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By Ted Cruz
Israel saves its enemies; Hamas endangers its friends
Topic - Paul D. Clement
The federal government has a "powerful interest" in a single, uniform definition of marriage, even if it excludes gay unions that are legal in individual states, the lawyer defending the federal Defense of Marriage Act said Wednesday as the Supreme Court concluded two days of landmark arguments on gay marriage.
Attorneys for the House of Representatives this week asked a federal court to throw out a case against the Defense of Marriage Act, saying the 1996 law is both constitutional and rational.
A top partner in the law firm that abruptly dropped the House of Representatives as its client in defending the federal law defining marriage blamed the move on "an unfortunate misunderstanding" that caused the firm to lose one of its top lawyers.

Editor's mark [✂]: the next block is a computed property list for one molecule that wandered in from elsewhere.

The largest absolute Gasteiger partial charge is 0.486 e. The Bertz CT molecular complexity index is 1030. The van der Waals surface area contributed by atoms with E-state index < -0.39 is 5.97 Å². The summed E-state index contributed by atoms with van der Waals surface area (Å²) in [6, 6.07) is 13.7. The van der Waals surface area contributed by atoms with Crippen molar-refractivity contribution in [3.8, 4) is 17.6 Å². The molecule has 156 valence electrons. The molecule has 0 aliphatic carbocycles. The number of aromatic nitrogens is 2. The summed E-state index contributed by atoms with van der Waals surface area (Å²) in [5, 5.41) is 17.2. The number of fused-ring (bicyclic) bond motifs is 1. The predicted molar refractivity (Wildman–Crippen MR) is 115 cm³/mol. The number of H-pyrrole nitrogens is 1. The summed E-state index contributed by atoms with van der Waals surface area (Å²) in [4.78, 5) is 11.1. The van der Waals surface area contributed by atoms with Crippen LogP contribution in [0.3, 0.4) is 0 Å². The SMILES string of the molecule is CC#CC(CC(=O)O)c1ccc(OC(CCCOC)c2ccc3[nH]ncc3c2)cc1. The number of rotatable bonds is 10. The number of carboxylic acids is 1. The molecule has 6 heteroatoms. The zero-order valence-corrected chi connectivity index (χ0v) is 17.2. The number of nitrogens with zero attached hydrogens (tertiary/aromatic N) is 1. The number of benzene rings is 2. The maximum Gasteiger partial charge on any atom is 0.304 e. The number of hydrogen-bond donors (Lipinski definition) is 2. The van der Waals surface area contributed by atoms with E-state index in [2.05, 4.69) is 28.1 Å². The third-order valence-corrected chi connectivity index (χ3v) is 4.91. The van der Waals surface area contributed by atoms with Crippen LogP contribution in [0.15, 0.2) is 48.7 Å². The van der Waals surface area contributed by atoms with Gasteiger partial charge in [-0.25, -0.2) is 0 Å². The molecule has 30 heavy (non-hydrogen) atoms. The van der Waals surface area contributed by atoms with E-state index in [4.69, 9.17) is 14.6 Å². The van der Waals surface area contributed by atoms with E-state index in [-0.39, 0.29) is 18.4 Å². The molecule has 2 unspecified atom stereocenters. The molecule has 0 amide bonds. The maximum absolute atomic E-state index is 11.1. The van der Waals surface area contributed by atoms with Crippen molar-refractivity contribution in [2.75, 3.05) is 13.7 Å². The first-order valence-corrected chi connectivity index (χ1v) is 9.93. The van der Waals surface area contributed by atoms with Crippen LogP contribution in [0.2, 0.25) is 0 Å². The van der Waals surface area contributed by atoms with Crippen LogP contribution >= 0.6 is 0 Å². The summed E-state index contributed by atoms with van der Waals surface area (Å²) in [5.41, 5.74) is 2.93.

In preparing the legal defense of the Defense of Marriage Act (DOMA) - which defines marriage as the legal union of one man and one woman - attorney Paul D. Clement was twice cited as saying attorneys must defend unpopular political causes ("Firm drops defense of marriage case," Page 1, April 26).
The Republican leadership in the House stepped up its efforts Monday to defend the federal government's marriage law, which is already under attack or implicated in as many as 10 lawsuits.
He said, "Defending unpopular positions is what lawyers do."
He said it would be permissible to require a purchase once someone shows up at a hospital or doctor, which prompted Judge Marcus to wonder whether the courts should second-guess Congress' decisions.